The commissioner’s office and the players’ union studied the issue two years ago. When bats broke, the study showed, ash tended to crack and splinter while maple bats tended to explode, violently and in large pieces. The most dangerous combination, the study found, appeared to be a thin handle on a maple bat.

Selig cannot simply ban maple bats, or thin handles, or the combination. Bats are tools of the trade, with specifications covered under the collective bargaining agreement. With the recent rash of incidents, owners and players will meet this month to discuss possible reforms.

Gary Sheffield of the Tigers has used maple and ash bats. The danger, he said, is not in the thickness of any handle but in the maple wood itself.

“When I came into the game, bats didn’t shatter the way they do now,” he said. “People didn’t even know about maple.

“Right now, you see pitchers at risk. You see people in the stands at risk. It puts the umpires at risk.

“If a bat goes backward, it could stab somebody.”

Yet an outright ban on maple bats, or even a minimum handle size, would not sit well in every clubhouse.

“It wasn’t a maple bat that Bill Russell was using,” Angels Manager Mike Scioscia said. “It’s tough to change the feel of a bat. If one guy has got a model he’s used for 10 years, now you’re going to say he can’t use those specifications? Or he has to use a different wood? There’s going to be a lot of questions.”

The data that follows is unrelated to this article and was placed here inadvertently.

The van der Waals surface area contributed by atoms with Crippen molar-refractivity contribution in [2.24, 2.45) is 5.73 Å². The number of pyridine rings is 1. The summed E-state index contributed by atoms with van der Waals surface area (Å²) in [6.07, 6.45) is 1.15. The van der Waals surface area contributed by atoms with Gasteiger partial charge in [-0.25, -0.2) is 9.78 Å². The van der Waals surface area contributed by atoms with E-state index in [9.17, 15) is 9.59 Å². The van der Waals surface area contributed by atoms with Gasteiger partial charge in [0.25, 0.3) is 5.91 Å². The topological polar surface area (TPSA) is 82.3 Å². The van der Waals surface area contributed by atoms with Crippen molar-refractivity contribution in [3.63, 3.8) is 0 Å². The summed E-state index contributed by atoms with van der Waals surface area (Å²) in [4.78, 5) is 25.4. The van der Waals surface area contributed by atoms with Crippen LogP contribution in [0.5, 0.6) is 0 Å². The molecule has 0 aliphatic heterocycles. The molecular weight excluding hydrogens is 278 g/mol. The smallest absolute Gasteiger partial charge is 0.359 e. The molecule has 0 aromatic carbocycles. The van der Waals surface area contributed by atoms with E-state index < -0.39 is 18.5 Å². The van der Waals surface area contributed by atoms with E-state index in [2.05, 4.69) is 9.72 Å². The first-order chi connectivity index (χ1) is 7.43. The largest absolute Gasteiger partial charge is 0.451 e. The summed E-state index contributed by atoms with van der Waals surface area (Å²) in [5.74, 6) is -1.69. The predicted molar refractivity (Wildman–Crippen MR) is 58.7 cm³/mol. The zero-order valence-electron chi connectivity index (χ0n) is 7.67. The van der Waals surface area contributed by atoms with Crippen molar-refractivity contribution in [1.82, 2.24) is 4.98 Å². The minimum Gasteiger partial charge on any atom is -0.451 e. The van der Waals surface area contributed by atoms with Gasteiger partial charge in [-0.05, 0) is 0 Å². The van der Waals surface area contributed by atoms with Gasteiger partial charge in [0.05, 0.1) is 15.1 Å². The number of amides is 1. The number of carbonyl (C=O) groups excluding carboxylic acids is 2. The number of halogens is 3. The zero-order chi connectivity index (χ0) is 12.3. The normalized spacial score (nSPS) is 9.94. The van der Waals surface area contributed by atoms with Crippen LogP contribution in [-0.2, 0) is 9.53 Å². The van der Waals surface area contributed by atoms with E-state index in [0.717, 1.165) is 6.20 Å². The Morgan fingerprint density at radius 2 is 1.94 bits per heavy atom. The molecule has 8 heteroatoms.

The Angels’ Torii Hunter said he prefers ash bats because maple bats “blow up too much.” Nonetheless, he said, “I don’t want somebody to tell me I can’t use a bat I’ve been comfortable with for seven or eight years.”

Long got injured as a coach, Rhodes as a spectator, but it appears only a matter of time until a player is injured -- on the field, during a game, live on television.

Angels coach Dino Ebel sees perhaps the greatest risk at Dodger Stadium, to infielders trying to track a jagged bat and a line drive against the light yellow-gray background of the seats behind home plate.

So perhaps the owners and players can agree on banning maple bats, on thicker handles for all bats, or on extending protective netting for fans.

“It’s obvious the commissioner is concerned about it,” Dodgers spokesman Charles Steinberg said. “The ballclub will follow the commissioner’s lead.”

And perhaps the reforms could include compensation for injured fans.

The Dodgers have expressed their sympathy to Rhodes, and they did provide first aid. Yet she said they have declined to pay medical expenses -- they could top $30,000, she said -- citing the risk every fan assumes by buying a ticket. You can see the warnings at every ballpark: Beware of bats and balls.

When Selig finally took decisive action on steroids -- after the prodding of Congress and “Game of Shadows” -- he said he could not have lived with himself had a parent ever asked him why he did not act once he learned a danger existed.

The same should be true here. God forbid a kid sitting in the front row at Dodger Stadium takes a bat to the neck, and Mom and Dad ask Selig to pay the funeral expenses.